Spoiler Alert: The Hero Dies: A Memoir of Love, Loss, and Other Four-Letter Words | Chapter 16 of 29 - Part: 1 of 6

Author: Michael Ausiello | Submitted by: Maria Garcia | 4304 Views | Add a Review

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9.

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Michael Ausiello

March 27, 2014 • Image


Kit completed his first three-day chemo cycle yesterday and will now recuperate at home for three weeks before Cycle 2 starts in late April. He’s doing fairly well on the side-effect front so far—there’s some light nausea, malaise and sleepiness but nothing too major. Kit’s background as a world-class napper has already come in VERY handy.

In an effort to keep Kit nourished and avoid any substantial chemo-related weight loss, I was plying my huzzzzzband with homemade, high-fat shakes, courtesy of the Magic Bullet blender my Maryland-based brother, David, and sister-in-law Pam had shipped to us as a wedding/get-well present.

My secret recipe included one eight-ounce bottle of vanilla-flavored Ensure, one cup of vanilla ice cream, a tablespoon of Skippy creamy peanut butter, a scoop of whey protein powder, and a drizzle of constipation-alleviating castor oil. All told about six hundred calories. Kit had been averaging two of these nutrient-rich shakes a day, followed by a dinner that consisted of whatever food he happened to be craving at that moment, usually ordered via New York’s foremost takeout app Seamless. (Depending on my mood or hunger level, I’d either piggyback on his order or grab a vegan cheeseburger from the health-food shop down the block.)

As Kit took a shower one morning, I whipped up Shake No. 1 of the day. I should mention that this was no ordinary day. For the first time since Kit started chemo more than two weeks ago, I was leaving him home alone for an extended period, to attend to some classified TVLine business: a special, intimate screening of HBO’s Ryan Murphy–shepherded TV adaptation of Larry Kramer’s AIDS opus The Normal Heart. I was scheduled to interview Murphy about his passion project the next week, and this viewing (slated to begin at noon at HBO’s midtown offices) would be my final opportunity to see the film before doing so. It was a big, buzzy piece of television with an all-star cast that included Julia Roberts, Mark Ruffalo, Matt Bomer, and Jim Parsons, and while I could have reassigned the screening/story to another member of my team, I’d been looking forward to covering this project from the moment it was announced. And, selfishly, I didn’t want The Lurker to rob me of the opportunity.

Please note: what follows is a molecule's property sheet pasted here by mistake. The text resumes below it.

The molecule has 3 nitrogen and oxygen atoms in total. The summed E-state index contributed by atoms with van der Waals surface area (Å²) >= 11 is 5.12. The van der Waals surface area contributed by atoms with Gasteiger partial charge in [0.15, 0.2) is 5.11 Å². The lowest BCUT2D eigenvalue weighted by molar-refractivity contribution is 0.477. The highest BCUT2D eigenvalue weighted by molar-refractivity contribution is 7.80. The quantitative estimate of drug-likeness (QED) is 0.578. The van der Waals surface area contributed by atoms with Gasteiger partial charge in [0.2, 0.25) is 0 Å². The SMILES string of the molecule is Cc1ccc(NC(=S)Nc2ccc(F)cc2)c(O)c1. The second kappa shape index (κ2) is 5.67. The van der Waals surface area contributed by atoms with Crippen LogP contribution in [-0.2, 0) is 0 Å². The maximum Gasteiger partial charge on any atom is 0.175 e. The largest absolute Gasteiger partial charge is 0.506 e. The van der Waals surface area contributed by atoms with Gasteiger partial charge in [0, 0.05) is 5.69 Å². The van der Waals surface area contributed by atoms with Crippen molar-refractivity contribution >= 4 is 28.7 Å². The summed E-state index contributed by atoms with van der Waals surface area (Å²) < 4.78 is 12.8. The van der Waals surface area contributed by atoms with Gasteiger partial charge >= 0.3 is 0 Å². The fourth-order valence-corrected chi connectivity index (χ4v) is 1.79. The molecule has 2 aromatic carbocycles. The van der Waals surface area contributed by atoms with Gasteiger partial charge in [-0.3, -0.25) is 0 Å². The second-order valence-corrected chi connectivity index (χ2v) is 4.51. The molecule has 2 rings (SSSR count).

Plus, I’d been carrying roughly 25 percent of my typical TVLine workload—all from the comfort of my living room couch—since embarking on this cancer journey with Kit some six weeks ago, and maintaining ownership on a big story like this would go a long way toward making me feel like I hadn’t completely abandoned the site I’d launched three years ago.